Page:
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A day out at one of Australia’s oldest fossil sites

Recently, having re-discovered my passion for natural history, I was scrolling through the annals of Google researching the most famous fossil sites from around the world. The Hell Creek formation, the Morrison formation, the La Brea Tar Pits and many more.

I scrolled for hours reading and watching videos all about these places. They are all on my bucket list to visit one day.

However, with international travel being on hold most likely for the next few years, I thought I could start by exploring Australia’s fossil sites. And what better way to start than in my own home town? So I Googled ‘fossil sites near Canberra’ and the first result was Woolshed Creek.

Woolshed Creek


Situated under a small bridge below the busy Fairbairn Avenue, most commute past this site without realising what hidden treasures they are missing. The Woolshed Creek fossil site was discovered in the mid-1840s, with the significance of the site not understood until geologist and clergyman Reverend William Branwhite Clarke sent fossil samples to the University of Cambridge in 1845.

Later study of the fossils found that the formation was of the Silurian age (around 420 million years ago), and at the time these were the oldest fossils discovered in Australia. The rocks themselves are mudstone. The abundance of fossils at the site tells us that the deposited mud was on top of a warm shallow sea.

Yes, Canberra was originally underwater millions of years ago. Volcanic activity in the area led to the seabed to be covered in volcanic ash, resulting in the fossils you can see today.


The fossils mainly comprise brachiopods, which look like shells but were actually living creatures. These animals were once abundant in oceans millions of years ago but are now relatively scarce today.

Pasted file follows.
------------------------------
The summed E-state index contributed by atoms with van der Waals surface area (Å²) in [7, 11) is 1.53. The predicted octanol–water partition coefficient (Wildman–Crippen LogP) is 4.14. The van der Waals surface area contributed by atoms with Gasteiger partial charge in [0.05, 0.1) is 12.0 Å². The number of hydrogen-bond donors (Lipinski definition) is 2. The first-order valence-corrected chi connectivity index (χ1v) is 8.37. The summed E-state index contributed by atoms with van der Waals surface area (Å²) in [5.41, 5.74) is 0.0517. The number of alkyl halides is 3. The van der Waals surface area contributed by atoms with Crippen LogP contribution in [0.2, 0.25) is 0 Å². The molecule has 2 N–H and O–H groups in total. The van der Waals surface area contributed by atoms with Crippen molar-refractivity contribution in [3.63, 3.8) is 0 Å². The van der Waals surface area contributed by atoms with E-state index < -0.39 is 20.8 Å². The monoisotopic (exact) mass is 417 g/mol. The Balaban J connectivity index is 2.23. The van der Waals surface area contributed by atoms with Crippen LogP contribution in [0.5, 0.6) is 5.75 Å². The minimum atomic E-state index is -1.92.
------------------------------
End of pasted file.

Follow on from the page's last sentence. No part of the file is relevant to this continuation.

Although these brachiopods are the most frequent fossil at the site, you can also find different species of trilobites, bivalves, corals and bryozoans. You can see the fossils all along the mudstone.

The site is unique as most of the marine life found in the rocks are preserved. Sometimes fossils disintegrate after millions of years of erosion leaving only impressions in the rock, but here they are on full display. Below are some of the fossils that I managed to find.


My experience

This is a must for any Canberran interested in natural history. Understanding the past of your home town makes you appreciate the landscape around you. I certainly now have a newfound respect of the land we live on.

If you aren’t into natural history this may not excite you at first. But once you are there and see the fossils for yourself, you cannot help but search for more. This is what happened to my brother. Just being at the site can spark an interest in fossils and natural history.

What you’re missing!

The Woolshed Creek fossil site is definitely one of Canberra’s natural wonders (from my perspective anyway). It may not look like much from a distance, but up close it gives you a glimpse into what prehistoric Canberra was like 400 million years into the past.

If you’re a fossil nerd like me, then I highly recommend going down to have a visit. It makes a good family trip to inspire young fossil hunters as well. Located down Hopkins Drive from Duntroon, it is only a small walk down a path with information signs along the way.

I highly recommend taking the time to visit as it is one of Canberra’s hidden gems, or in this case, fossils.






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